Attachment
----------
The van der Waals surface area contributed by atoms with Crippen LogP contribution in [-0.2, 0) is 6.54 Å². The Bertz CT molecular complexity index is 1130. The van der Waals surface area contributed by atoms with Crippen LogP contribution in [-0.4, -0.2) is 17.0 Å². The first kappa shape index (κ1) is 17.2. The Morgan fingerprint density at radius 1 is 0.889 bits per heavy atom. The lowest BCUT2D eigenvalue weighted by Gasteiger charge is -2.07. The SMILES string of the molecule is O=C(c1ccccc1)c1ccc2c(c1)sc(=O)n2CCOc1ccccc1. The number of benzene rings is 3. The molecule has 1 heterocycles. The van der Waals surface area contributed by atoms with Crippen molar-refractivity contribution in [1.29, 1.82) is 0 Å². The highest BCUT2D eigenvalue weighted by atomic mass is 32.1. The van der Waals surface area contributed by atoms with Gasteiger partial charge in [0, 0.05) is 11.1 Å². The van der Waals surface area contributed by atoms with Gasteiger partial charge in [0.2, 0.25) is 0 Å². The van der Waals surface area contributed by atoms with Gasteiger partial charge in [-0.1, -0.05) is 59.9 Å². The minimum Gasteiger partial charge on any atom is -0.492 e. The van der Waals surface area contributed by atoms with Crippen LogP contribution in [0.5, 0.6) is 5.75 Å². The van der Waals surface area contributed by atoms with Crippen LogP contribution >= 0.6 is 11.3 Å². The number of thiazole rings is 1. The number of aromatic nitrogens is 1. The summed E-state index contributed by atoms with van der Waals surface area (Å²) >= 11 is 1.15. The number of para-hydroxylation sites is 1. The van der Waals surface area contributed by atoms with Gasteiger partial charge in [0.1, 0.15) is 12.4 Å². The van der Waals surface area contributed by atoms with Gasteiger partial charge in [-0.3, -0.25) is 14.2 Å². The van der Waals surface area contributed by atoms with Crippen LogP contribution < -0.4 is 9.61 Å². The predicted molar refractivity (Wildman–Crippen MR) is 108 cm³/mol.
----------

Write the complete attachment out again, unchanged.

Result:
The van der Waals surface area contributed by atoms with Crippen LogP contribution in [-0.2, 0) is 6.54 Å². The Bertz CT molecular complexity index is 1130. The van der Waals surface area contributed by atoms with Crippen LogP contribution in [-0.4, -0.2) is 17.0 Å². The first kappa shape index (κ1) is 17.2. The Morgan fingerprint density at radius 1 is 0.889 bits per heavy atom. The lowest BCUT2D eigenvalue weighted by Gasteiger charge is -2.07. The SMILES string of the molecule is O=C(c1ccccc1)c1ccc2c(c1)sc(=O)n2CCOc1ccccc1. The number of benzene rings is 3. The molecule has 1 heterocycles. The van der Waals surface area contributed by atoms with Crippen molar-refractivity contribution in [1.29, 1.82) is 0 Å². The highest BCUT2D eigenvalue weighted by atomic mass is 32.1. The van der Waals surface area contributed by atoms with Gasteiger partial charge in [0, 0.05) is 11.1 Å². The van der Waals surface area contributed by atoms with Gasteiger partial charge in [0.2, 0.25) is 0 Å². The van der Waals surface area contributed by atoms with Gasteiger partial charge in [-0.1, -0.05) is 59.9 Å². The minimum Gasteiger partial charge on any atom is -0.492 e. The van der Waals surface area contributed by atoms with Crippen LogP contribution in [0.5, 0.6) is 5.75 Å². The van der Waals surface area contributed by atoms with Crippen LogP contribution >= 0.6 is 11.3 Å². The number of thiazole rings is 1. The number of aromatic nitrogens is 1. The summed E-state index contributed by atoms with van der Waals surface area (Å²) >= 11 is 1.15. The number of para-hydroxylation sites is 1. The van der Waals surface area contributed by atoms with Gasteiger partial charge in [0.1, 0.15) is 12.4 Å². The van der Waals surface area contributed by atoms with Gasteiger partial charge in [-0.3, -0.25) is 14.2 Å². The van der Waals surface area contributed by atoms with Crippen LogP contribution < -0.4 is 9.61 Å². The predicted molar refractivity (Wildman–Crippen MR) is 108 cm³/mol.